Doug Rutherford

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A little job?

August 2014
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Did you ever start one of those little jobs that seem to multiply into big ones? That’s how my Sunday has gone.

I ordered a part for the inflatable boat, a Mercury HD, in the spring. The drain vent, which has a sliding handle that is used for draining the inside of the boat, had to be replaced. The handle broke off mine last year, and I had to order one since there were none in stock.It seemed to take forever to come in. Apparently it did in June, but no one called me to say it had until I called in late July. And, with the road trip, I didn’t get a chance to put it in until today.

The handle is a necessity, since you can drain the boat simply by running up to speed in the water and lifting the handle. The water runs out of the boat but the valve prevents new water from entering if you’re running. Without it, you have to take the boat out of the water to drain it. Given the amount of rain we’ve had this year, the ability to drain it is handy.

Here’s the issue. To remove two of the three screws in the vent to take the old one off, and to put the new one on, you have to take off the outboard and remove the floorboards. Anyone who has helped me do this before is probably gnashing their teeth and rending their clothing as they read the last sentence.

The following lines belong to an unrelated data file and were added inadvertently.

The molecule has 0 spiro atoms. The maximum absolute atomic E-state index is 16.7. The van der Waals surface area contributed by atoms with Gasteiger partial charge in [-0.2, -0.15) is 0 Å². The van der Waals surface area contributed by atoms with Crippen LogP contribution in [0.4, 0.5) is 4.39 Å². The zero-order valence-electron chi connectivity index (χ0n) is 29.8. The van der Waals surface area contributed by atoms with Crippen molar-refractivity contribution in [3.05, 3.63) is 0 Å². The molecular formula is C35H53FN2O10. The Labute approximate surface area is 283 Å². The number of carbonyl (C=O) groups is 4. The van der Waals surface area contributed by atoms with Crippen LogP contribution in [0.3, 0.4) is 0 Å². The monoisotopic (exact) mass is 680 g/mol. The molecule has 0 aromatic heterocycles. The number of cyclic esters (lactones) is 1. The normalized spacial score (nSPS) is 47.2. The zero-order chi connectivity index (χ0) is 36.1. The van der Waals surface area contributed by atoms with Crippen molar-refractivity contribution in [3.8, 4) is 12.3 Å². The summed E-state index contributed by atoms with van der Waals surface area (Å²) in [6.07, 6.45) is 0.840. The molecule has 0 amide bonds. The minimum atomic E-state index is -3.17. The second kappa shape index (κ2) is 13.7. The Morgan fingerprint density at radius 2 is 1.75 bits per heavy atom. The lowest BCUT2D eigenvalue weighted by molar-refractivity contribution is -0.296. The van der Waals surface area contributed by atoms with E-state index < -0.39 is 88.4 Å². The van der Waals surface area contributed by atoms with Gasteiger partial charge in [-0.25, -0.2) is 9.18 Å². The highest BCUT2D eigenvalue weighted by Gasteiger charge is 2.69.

The floorboards are a bone of contention with the boat. When I first bought it four years ago, the salesman said, “Until the fabric stretches a bit, you may find getting the floorboards in a bit difficult.” If that was difficult, what is a hardship to the guy? The first time took four of us 4½ hours and my grandson wouldn’t talk to me for a week.

That being said, I did get the job done, after about two hours. Actually, it’s almost done since I have to go out in a few minutes and drop the motor back on it. It was “a bit” frustrating replacing the floorboards, but since I only took one piece of the five out, it was easier than it could have been. I also had another job to do. Since they haven’t been out of the boat in two years, cleaning underneath them seemed an important thing to do. Blech.

So, once again, the little fish killer, which Clara named, “Ruatha,” is ready to go back to work. This is important, because I’m developing a craving for smoked trout as I sit here…


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